US siege Huawei, Japanese suppliers benefit greatly

By Hotenda


Since this year, because the United States deliberately made things difficult, Chinese manufacturer Huawei is facing another difficult time since its establishment. However, under this pressure, Huawei is turning pressure into momentum, working in multiple directions, and striving to overcome the "difficulties": on the one hand, Huawei has increased its self-development of chips; on the other hand, Huawei is actively embracing domestic chip supply chains In addition, Huawei has stepped up efforts to expand chip suppliers outside the United States.

Among them, East Asian neighbor Japan is expected to be the biggest beneficiary of Huawei's supply chain transfer.

Liang Hua, chairman of Huawei Technologies, said in an interview with Japanese media yesterday that the total amount of parts and components purchased by the company from Japanese companies in 2019 will reach 1.1 trillion yen (about 10 billion U.S. dollars). A surge of more than 50% from the 720 billion yen in 2018. If Huawei's 7 trillion yen in semiconductor and optical component purchases were counted last year, Huawei's purchase market from Japan accounted for 15.7%. Only in the first nine months of September this year, Huawei's total procurement of parts from Japan (780 billion yen) exceeded last year. "Huawei's components purchased from Japan will increase further next year," revealed Liang Hua.

According to the research report of "Huawei's Contribution to the Japanese Economy" released by the British think tank Oxford Economics Institute in Tokyo on the 21st, it was also revealed that in 2018 Huawei directly or indirectly created 46,400 jobs in Japan, and created central and local governments The tax is 208 billion yen (1 dollar is about 108.5 yen). Contribution to Japan's gross domestic product (GDP) was as high as 766 billion yen, six times that of 2014.

From these disclosures, in addition to seeing Huawei's ability to withstand uncontrollable risks from the United States from the Japanese supply chain, we also saw Japan's strength in including materials, optical devices, and especially chip products.

According to Techinsights' recent dismantling of Huawei Mate 30 Pro 5G mobile phone statistics, Huawei's self-developed chips in this phone account for 50%. But again, Techinsights also saw power management chips, RF chips and audio amplifiers from American companies on this new flagship of Huawei. From outside perspective, these US chips may be Huawei's previous inventory. For some unavailable chips, Huawei has already switched to other supply chains (such as switching DRAM suppliers from Micron to SK Hynix).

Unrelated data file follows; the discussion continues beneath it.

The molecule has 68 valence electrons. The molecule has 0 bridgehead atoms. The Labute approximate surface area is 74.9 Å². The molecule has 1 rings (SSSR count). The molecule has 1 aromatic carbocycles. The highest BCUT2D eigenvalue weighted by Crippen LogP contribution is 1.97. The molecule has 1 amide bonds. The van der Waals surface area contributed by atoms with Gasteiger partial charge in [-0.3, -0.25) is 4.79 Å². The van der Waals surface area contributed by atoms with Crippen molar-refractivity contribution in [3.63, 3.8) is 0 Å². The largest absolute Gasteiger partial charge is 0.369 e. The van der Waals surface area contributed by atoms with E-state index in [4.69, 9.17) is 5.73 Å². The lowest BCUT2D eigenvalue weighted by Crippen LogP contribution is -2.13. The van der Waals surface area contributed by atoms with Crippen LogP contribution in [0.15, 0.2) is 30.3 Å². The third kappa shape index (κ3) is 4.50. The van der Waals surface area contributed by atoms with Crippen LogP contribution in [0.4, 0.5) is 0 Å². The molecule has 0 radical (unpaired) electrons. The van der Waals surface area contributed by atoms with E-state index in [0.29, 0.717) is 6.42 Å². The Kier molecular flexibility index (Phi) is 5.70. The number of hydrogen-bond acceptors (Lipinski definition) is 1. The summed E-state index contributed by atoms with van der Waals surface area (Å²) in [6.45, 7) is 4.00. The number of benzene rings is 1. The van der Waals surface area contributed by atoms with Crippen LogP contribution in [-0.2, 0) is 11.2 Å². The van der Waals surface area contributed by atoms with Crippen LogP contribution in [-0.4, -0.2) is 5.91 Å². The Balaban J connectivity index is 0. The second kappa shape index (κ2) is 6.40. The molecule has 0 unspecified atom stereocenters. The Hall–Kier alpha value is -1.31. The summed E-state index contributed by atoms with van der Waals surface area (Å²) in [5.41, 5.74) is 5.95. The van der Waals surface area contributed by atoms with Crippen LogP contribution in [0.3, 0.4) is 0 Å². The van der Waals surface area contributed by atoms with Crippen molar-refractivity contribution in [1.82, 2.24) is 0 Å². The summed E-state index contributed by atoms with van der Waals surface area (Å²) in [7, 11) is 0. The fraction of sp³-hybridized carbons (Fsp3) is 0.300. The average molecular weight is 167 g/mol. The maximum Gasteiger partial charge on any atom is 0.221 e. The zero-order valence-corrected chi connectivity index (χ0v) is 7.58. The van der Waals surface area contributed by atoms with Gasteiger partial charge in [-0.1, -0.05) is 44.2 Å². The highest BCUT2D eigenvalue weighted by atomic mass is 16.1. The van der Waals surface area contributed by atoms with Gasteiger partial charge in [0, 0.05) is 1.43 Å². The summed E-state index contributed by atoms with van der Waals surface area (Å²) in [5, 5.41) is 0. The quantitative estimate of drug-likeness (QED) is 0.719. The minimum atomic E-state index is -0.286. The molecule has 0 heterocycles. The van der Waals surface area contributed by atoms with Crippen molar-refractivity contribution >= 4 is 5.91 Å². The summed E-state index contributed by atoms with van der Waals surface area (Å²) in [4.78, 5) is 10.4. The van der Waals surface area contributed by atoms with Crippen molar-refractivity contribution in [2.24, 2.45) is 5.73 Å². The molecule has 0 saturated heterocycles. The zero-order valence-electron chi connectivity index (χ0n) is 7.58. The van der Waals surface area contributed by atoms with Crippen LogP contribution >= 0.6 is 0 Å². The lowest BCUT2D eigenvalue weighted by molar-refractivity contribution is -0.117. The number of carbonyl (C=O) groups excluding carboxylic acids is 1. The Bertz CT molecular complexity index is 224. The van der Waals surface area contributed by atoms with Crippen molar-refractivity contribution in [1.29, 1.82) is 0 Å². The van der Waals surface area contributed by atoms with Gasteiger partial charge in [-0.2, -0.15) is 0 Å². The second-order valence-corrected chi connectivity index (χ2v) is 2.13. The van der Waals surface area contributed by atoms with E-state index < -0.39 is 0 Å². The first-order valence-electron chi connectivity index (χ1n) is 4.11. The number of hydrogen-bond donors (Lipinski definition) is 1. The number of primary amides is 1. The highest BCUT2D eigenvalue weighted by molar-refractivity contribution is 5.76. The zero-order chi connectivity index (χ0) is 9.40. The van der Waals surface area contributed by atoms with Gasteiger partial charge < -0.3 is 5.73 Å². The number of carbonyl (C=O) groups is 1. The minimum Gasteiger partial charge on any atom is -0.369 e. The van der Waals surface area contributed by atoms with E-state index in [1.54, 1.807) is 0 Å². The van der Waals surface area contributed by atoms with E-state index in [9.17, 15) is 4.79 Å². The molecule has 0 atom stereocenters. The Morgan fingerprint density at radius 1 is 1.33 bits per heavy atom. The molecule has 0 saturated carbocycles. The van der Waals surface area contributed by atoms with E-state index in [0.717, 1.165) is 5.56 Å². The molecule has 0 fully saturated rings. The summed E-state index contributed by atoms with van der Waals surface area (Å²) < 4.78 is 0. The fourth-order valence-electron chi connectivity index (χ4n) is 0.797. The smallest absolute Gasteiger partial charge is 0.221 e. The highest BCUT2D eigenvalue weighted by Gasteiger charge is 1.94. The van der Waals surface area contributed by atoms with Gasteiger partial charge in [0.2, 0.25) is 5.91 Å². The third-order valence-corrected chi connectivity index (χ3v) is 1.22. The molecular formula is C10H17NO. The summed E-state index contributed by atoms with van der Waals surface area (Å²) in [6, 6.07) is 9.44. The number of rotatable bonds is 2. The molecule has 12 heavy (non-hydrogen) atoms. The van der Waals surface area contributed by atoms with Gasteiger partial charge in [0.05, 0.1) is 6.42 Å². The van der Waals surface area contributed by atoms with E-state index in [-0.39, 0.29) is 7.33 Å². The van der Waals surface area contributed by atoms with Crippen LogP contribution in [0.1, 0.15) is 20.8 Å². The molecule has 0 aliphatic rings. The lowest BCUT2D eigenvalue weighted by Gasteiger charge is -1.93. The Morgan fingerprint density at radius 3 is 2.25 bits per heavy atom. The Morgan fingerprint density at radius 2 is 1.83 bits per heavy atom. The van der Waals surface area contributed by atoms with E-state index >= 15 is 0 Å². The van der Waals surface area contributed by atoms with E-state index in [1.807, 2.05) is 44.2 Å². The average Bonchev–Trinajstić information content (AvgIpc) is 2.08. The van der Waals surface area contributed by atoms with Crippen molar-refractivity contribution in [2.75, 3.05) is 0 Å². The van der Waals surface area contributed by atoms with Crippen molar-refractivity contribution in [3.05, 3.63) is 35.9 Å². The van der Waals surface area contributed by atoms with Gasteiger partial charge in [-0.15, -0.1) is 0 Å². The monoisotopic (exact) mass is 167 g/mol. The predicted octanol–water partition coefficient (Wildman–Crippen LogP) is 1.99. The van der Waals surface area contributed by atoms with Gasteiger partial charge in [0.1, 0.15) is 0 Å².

From this dismantling and the information that the author learned from the industry, one obvious Huawei supply chain switch on mobile phones is the RF chip.

As many previous reports said, the 5G era has come. Because of compatibility with multi-mode and multi-frequency networks, and the lack of space for mobile phone PCB boards for developers, this poses a serious challenge to RF. Although the media has previously reported that Huawei's self-developed PA has made important progress, in the 5G RF field, Huawei still has a long way to go. When it could not be found in the United States, Huawei's demand gave Murata room for growth.

Some readers may ask, in the 5G era, Murata's SAW will be lacking in performance, but the industry's first BAW has been monopolized by several American manufacturers from patents to technology. So how does 5G get support from Murata? However, according to Murata, they also have their solution-that is, the use of IHP SAW filters. According to Murata, its IHP SAW has characteristics such as high Q, low frequency temperature coefficient, and good heat dissipation. It can bypass those patents and provide support for Huawei 5G.

In addition to mobile phone products, investment from Japanese companies such as Sumitomo in gallium nitride devices can also provide support for Huawei's base stations. According to the data, Sumitomo Electric is the market leader of RF GaN devices. They have a strong patent layout in this technology field. This is also the market of American manufacturers in the past.

According to data, Sumitomo also provides compound semiconductor GaAs substrates for smart phone power amplifiers and switches, as well as 20% share of base station antenna components. These are the support that Japanese manufacturers can provide to 5G and Huawei from radio frequency. Driven by the needs of companies such as Huawei, SCIOCS, a subsidiary of Sumitomo, has increased the production capacity of gallium nitride (GaN) epitaxial wafers for high-frequency components used in base stations to triple the level in 2017.

In addition, some manufacturers, including Kyocera and Mitsubishi, can provide more extensive support to Huawei and 5G manufacturers on radio frequency.

In addition, some manufacturers, including Kyocera and Mitsubishi, can provide more extensive support to Huawei and 5G manufacturers on radio frequency.

Since the above radio frequency is basically related to materials, this is why Liang Hua said in an interview with Japanese media that in Japan, it is not simple procurement, but rather the advantages of Japanese partners in components, synthetic materials, precision manufacturing, etc. , Integrate into the global information and communication technology supply chain, and jointly contribute to the development of the industry.

According to statistics from the South Korean media MSIT, ten of the 5G key components used in base stations and mobile phones in the country are Japan's largest. I believe this is one of the reasons why Huawei attaches so much importance to cooperation with Japan.

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